• Gordon, a contributing editor forAmerican Heritage often heard on public radio'sMarketplace,has managed to write an engrossing and comprehensive survey of U.S. economic activity from Colonial times through the fall of communism and the S&L crisis.He presents even the least vivid economic history, such as the late 19th-century debate over the gold standard, in a fascinating manner. Devoting commensuratespace to each period, he ably presents the panoply of American economics throughwars, technical innovations, financial booms and busts, social changes, and government regulation. His judgments are balanced and less polemical than Thomas J.DiLorenzo's in the recentHow Capitalism Saved America, though like DiLorenzo he does do some anti-capitalism myth busting. He portrays 19th-century "robber barons" in generally positive terms, and whilehe praises Franklin Roosevelt for restoring American confidence after the GreatDepression, he also argues that most of the New Deal programs were unsuccessfuland economically shortsighted. This remarkably detailed and interesting book ishighly recommended for both academic and public libraries.—Lawrence R. Maxted, Gannon Univ., Erie, PA Library Journal, A Reed Business Information Publication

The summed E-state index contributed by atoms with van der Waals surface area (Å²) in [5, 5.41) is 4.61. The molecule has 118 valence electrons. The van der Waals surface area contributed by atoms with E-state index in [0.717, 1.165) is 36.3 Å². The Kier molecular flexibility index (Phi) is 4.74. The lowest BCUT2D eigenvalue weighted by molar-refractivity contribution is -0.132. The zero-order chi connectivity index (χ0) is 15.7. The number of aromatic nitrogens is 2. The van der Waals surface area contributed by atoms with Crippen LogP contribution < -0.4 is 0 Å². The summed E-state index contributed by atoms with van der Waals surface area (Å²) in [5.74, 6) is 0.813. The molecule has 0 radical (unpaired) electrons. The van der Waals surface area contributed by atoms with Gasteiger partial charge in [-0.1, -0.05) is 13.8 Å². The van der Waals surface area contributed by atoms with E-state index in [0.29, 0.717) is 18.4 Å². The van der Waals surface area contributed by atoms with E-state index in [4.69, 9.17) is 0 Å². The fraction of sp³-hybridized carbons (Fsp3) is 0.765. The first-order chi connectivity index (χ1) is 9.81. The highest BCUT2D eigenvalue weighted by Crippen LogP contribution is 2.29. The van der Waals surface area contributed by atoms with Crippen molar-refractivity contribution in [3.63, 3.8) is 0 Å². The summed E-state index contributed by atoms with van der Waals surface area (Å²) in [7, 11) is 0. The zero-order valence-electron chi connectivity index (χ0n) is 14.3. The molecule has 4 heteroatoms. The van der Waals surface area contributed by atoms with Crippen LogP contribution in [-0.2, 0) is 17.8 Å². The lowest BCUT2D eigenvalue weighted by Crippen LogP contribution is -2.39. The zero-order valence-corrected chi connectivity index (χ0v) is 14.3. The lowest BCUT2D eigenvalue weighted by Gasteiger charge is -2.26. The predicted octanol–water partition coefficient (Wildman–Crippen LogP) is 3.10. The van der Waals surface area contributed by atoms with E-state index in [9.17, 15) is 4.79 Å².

• Forget about life, liberty, and the pursuit of happiness: American history is all about the Benjamins.America's present poised-for-empire stance is the logical consequence of American supremacy in the marketplace, writes financial historian Gordon (A Thread Across the Ocean, 2002, etc.). It's not only that the present economy is so vast and so varied, but also that "virtually every major development in technology in the 20th century—which was far and away the most important century in the history of technology—originated in the US or was principally industrialized and turned into consumer products here." It has not always been so, Gordon goes on to report. But he makes it clear that the European presence on the North American continent, in a variety of successive regimes, has always involved finance somewhere in the equation; as Gordon notes, Columbus's expedition included an accountant, the Jamestown settlement was a corporate venture, the founding of the Carolinas was a result of an overcrowded sugarcane industry in the Caribbean, and so forth. Some of what Gordon writes about is not news, but he brings considerable nuance to bear on his interpretations of our history: Massachusetts was able to take the world lead in shipbuilding, he writes by way of example, because, although its labor costs were very high, its material costs were so low that "New England could build a ship for about half the cost of building one in England," and this helped build an American economy that would soon become self-sufficient—one more reason not to be governed from abroad. Gordon's narrative is full of rich data on such matters as the growth of the transcontinental railroads, the origin of income and other common taxes, the abandonment of the gold standard, the rise of the consumer economy, and—most interesting of all—economic misjudgments and their reverberations throughout history.Solid raw material with plenty of value added. Just the thing for economics wonks, then, but lively enough to make for good airplane reading. (Kirkus Reviews, August 1, 2004)